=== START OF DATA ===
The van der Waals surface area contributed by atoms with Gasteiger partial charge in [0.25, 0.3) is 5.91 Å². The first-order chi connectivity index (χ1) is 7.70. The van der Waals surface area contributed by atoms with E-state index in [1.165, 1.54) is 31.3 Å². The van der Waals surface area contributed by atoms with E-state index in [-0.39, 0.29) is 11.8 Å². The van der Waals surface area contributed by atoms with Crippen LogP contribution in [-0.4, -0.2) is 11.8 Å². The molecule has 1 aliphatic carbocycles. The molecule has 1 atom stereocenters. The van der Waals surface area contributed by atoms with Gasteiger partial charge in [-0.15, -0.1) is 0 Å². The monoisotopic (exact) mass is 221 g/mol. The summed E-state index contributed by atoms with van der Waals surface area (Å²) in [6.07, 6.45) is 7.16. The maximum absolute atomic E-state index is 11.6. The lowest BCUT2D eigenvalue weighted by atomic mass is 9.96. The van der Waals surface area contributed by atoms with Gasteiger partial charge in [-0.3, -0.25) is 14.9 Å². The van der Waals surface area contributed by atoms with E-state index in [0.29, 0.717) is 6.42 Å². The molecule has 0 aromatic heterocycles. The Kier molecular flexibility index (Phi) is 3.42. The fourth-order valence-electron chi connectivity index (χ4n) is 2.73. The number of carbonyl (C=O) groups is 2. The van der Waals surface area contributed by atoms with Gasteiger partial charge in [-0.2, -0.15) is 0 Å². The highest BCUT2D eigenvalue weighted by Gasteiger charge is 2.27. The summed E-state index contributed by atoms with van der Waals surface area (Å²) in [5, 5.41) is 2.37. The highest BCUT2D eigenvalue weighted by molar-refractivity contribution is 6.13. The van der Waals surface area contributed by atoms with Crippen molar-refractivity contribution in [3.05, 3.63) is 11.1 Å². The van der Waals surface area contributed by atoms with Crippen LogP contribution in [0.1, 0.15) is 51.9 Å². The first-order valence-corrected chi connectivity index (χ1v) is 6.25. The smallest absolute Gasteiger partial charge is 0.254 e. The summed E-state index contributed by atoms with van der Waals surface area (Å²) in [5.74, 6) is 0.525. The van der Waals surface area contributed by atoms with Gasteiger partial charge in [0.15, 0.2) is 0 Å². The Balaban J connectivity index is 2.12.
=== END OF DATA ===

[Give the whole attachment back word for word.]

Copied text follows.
The van der Waals surface area contributed by atoms with Gasteiger partial charge in [0.25, 0.3) is 5.91 Å². The first-order chi connectivity index (χ1) is 7.70. The van der Waals surface area contributed by atoms with E-state index in [1.165, 1.54) is 31.3 Å². The van der Waals surface area contributed by atoms with E-state index in [-0.39, 0.29) is 11.8 Å². The van der Waals surface area contributed by atoms with Crippen LogP contribution in [-0.4, -0.2) is 11.8 Å². The molecule has 1 aliphatic carbocycles. The molecule has 1 atom stereocenters. The van der Waals surface area contributed by atoms with Gasteiger partial charge in [-0.15, -0.1) is 0 Å². The monoisotopic (exact) mass is 221 g/mol. The summed E-state index contributed by atoms with van der Waals surface area (Å²) in [6.07, 6.45) is 7.16. The maximum absolute atomic E-state index is 11.6. The lowest BCUT2D eigenvalue weighted by atomic mass is 9.96. The van der Waals surface area contributed by atoms with Gasteiger partial charge in [-0.3, -0.25) is 14.9 Å². The van der Waals surface area contributed by atoms with E-state index in [0.29, 0.717) is 6.42 Å². The molecule has 0 aromatic heterocycles. The Kier molecular flexibility index (Phi) is 3.42. The fourth-order valence-electron chi connectivity index (χ4n) is 2.73. The number of carbonyl (C=O) groups is 2. The van der Waals surface area contributed by atoms with Gasteiger partial charge in [-0.2, -0.15) is 0 Å². The highest BCUT2D eigenvalue weighted by Gasteiger charge is 2.27. The summed E-state index contributed by atoms with van der Waals surface area (Å²) in [5, 5.41) is 2.37. The highest BCUT2D eigenvalue weighted by molar-refractivity contribution is 6.13. The van der Waals surface area contributed by atoms with Crippen molar-refractivity contribution in [3.05, 3.63) is 11.1 Å². The van der Waals surface area contributed by atoms with Crippen LogP contribution in [0.1, 0.15) is 51.9 Å². The first-order valence-corrected chi connectivity index (χ1v) is 6.25. The smallest absolute Gasteiger partial charge is 0.254 e. The summed E-state index contributed by atoms with van der Waals surface area (Å²) in [5.74, 6) is 0.525. The van der Waals surface area contributed by atoms with Gasteiger partial charge in [0.15, 0.2) is 0 Å². The Balaban J connectivity index is 2.12.